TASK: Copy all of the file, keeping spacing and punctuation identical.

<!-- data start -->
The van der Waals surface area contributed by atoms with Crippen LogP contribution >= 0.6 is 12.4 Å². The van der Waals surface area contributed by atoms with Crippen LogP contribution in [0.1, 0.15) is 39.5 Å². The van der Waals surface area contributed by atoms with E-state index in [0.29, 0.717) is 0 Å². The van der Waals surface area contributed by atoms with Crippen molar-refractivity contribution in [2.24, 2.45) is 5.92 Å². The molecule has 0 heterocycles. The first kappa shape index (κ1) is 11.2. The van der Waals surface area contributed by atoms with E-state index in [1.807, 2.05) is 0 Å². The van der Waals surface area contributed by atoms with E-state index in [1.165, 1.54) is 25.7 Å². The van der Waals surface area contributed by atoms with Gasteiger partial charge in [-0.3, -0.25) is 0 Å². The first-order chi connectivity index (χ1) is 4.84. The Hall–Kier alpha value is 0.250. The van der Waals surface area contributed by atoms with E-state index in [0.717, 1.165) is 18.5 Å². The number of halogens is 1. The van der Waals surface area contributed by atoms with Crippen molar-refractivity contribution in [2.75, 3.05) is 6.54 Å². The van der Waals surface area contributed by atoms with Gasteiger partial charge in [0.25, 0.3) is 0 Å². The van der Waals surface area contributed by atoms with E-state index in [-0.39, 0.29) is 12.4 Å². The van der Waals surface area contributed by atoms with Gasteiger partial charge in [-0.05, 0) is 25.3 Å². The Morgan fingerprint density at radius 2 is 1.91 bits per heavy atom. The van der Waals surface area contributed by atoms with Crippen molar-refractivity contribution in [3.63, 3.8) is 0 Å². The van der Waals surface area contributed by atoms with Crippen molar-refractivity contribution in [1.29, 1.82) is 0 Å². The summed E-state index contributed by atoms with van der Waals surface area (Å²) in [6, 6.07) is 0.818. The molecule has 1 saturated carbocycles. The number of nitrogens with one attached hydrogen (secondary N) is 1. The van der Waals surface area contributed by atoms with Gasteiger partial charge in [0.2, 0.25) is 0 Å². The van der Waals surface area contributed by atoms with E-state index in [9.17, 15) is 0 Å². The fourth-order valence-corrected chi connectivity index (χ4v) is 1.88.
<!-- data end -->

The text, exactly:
The van der Waals surface area contributed by atoms with Crippen LogP contribution >= 0.6 is 12.4 Å². The van der Waals surface area contributed by atoms with Crippen LogP contribution in [0.1, 0.15) is 39.5 Å². The van der Waals surface area contributed by atoms with E-state index in [0.29, 0.717) is 0 Å². The van der Waals surface area contributed by atoms with Crippen molar-refractivity contribution in [2.24, 2.45) is 5.92 Å². The molecule has 0 heterocycles. The first kappa shape index (κ1) is 11.2. The van der Waals surface area contributed by atoms with E-state index in [1.807, 2.05) is 0 Å². The van der Waals surface area contributed by atoms with E-state index in [1.165, 1.54) is 25.7 Å². The van der Waals surface area contributed by atoms with Gasteiger partial charge in [-0.3, -0.25) is 0 Å². The first-order chi connectivity index (χ1) is 4.84. The Hall–Kier alpha value is 0.250. The van der Waals surface area contributed by atoms with E-state index in [0.717, 1.165) is 18.5 Å². The number of halogens is 1. The van der Waals surface area contributed by atoms with Crippen molar-refractivity contribution in [2.75, 3.05) is 6.54 Å². The van der Waals surface area contributed by atoms with Gasteiger partial charge in [0.25, 0.3) is 0 Å². The van der Waals surface area contributed by atoms with E-state index in [-0.39, 0.29) is 12.4 Å². The van der Waals surface area contributed by atoms with Gasteiger partial charge in [-0.05, 0) is 25.3 Å². The Morgan fingerprint density at radius 2 is 1.91 bits per heavy atom. The van der Waals surface area contributed by atoms with Crippen molar-refractivity contribution in [3.63, 3.8) is 0 Å². The van der Waals surface area contributed by atoms with Crippen molar-refractivity contribution in [1.29, 1.82) is 0 Å². The summed E-state index contributed by atoms with van der Waals surface area (Å²) in [6, 6.07) is 0.818. The molecule has 1 saturated carbocycles. The number of nitrogens with one attached hydrogen (secondary N) is 1. The van der Waals surface area contributed by atoms with Gasteiger partial charge in [0.2, 0.25) is 0 Å². The van der Waals surface area contributed by atoms with E-state index in [9.17, 15) is 0 Å². The fourth-order valence-corrected chi connectivity index (χ4v) is 1.88.